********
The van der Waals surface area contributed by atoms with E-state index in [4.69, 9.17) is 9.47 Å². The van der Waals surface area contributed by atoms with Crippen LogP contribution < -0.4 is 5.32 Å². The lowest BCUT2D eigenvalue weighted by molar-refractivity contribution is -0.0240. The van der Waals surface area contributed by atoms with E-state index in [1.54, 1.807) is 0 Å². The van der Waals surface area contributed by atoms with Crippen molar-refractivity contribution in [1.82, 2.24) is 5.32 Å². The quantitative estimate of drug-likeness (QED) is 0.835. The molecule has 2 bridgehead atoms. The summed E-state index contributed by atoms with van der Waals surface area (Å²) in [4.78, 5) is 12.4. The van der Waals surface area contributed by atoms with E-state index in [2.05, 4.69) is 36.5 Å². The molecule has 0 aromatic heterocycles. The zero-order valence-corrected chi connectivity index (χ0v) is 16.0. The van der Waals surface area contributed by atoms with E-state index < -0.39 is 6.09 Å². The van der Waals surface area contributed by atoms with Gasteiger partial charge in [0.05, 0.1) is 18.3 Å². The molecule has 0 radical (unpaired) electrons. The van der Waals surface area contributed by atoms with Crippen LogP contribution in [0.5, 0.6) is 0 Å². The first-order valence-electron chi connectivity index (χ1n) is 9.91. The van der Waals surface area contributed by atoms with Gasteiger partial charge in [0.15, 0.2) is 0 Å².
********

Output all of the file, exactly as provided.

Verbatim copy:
The van der Waals surface area contributed by atoms with E-state index in [4.69, 9.17) is 9.47 Å². The van der Waals surface area contributed by atoms with Crippen LogP contribution < -0.4 is 5.32 Å². The lowest BCUT2D eigenvalue weighted by molar-refractivity contribution is -0.0240. The van der Waals surface area contributed by atoms with E-state index in [1.54, 1.807) is 0 Å². The van der Waals surface area contributed by atoms with Crippen molar-refractivity contribution in [1.82, 2.24) is 5.32 Å². The quantitative estimate of drug-likeness (QED) is 0.835. The molecule has 2 bridgehead atoms. The summed E-state index contributed by atoms with van der Waals surface area (Å²) in [4.78, 5) is 12.4. The van der Waals surface area contributed by atoms with E-state index in [2.05, 4.69) is 36.5 Å². The molecule has 0 aromatic heterocycles. The zero-order valence-corrected chi connectivity index (χ0v) is 16.0. The van der Waals surface area contributed by atoms with E-state index < -0.39 is 6.09 Å². The van der Waals surface area contributed by atoms with Gasteiger partial charge in [0.05, 0.1) is 18.3 Å². The molecule has 0 radical (unpaired) electrons. The van der Waals surface area contributed by atoms with Crippen LogP contribution in [0.5, 0.6) is 0 Å². The first-order valence-electron chi connectivity index (χ1n) is 9.91. The van der Waals surface area contributed by atoms with Gasteiger partial charge in [0.15, 0.2) is 0 Å².